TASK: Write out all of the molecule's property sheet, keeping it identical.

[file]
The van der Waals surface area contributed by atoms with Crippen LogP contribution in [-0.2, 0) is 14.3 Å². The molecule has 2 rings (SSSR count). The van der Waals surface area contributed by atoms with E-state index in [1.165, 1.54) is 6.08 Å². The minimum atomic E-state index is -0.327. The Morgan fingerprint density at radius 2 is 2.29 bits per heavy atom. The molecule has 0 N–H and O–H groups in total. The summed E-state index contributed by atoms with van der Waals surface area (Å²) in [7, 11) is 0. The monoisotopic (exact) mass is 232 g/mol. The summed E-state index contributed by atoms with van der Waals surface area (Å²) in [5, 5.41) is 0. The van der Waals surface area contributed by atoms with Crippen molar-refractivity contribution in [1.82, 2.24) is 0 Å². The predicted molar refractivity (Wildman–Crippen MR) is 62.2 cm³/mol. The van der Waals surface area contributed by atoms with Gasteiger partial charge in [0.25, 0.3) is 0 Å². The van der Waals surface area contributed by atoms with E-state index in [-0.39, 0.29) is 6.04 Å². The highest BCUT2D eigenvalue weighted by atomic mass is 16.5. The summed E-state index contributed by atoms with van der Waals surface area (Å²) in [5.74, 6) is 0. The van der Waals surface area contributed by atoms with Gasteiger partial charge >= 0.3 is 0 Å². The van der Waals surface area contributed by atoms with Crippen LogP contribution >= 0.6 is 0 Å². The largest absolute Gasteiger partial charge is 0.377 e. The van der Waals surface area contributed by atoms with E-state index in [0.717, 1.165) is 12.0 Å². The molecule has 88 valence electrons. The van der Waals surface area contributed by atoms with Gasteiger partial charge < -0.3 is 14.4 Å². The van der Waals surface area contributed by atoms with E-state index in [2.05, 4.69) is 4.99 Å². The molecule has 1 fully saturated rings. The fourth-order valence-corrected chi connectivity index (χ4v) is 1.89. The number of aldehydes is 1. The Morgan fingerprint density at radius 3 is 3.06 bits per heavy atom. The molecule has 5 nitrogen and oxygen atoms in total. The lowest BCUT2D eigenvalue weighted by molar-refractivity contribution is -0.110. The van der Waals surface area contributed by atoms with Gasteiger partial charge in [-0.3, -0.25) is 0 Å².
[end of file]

The van der Waals surface area contributed by atoms with Crippen LogP contribution in [-0.2, 0) is 14.3 Å². The molecule has 2 rings (SSSR count). The van der Waals surface area contributed by atoms with E-state index in [1.165, 1.54) is 6.08 Å². The minimum atomic E-state index is -0.327. The Morgan fingerprint density at radius 2 is 2.29 bits per heavy atom. The molecule has 0 N–H and O–H groups in total. The summed E-state index contributed by atoms with van der Waals surface area (Å²) in [7, 11) is 0. The monoisotopic (exact) mass is 232 g/mol. The summed E-state index contributed by atoms with van der Waals surface area (Å²) in [5, 5.41) is 0. The van der Waals surface area contributed by atoms with Crippen molar-refractivity contribution in [1.82, 2.24) is 0 Å². The predicted molar refractivity (Wildman–Crippen MR) is 62.2 cm³/mol. The van der Waals surface area contributed by atoms with Gasteiger partial charge in [0.25, 0.3) is 0 Å². The van der Waals surface area contributed by atoms with E-state index in [-0.39, 0.29) is 6.04 Å². The highest BCUT2D eigenvalue weighted by atomic mass is 16.5. The summed E-state index contributed by atoms with van der Waals surface area (Å²) in [5.74, 6) is 0. The van der Waals surface area contributed by atoms with Gasteiger partial charge >= 0.3 is 0 Å². The van der Waals surface area contributed by atoms with Crippen LogP contribution >= 0.6 is 0 Å². The largest absolute Gasteiger partial charge is 0.377 e. The van der Waals surface area contributed by atoms with E-state index in [0.717, 1.165) is 12.0 Å². The molecule has 88 valence electrons. The van der Waals surface area contributed by atoms with Gasteiger partial charge < -0.3 is 14.4 Å². The van der Waals surface area contributed by atoms with E-state index in [2.05, 4.69) is 4.99 Å². The molecule has 1 fully saturated rings. The fourth-order valence-corrected chi connectivity index (χ4v) is 1.89. The number of aldehydes is 1. The Morgan fingerprint density at radius 3 is 3.06 bits per heavy atom. The molecule has 5 nitrogen and oxygen atoms in total. The lowest BCUT2D eigenvalue weighted by molar-refractivity contribution is -0.110. The van der Waals surface area contributed by atoms with Gasteiger partial charge in [-0.3, -0.25) is 0 Å².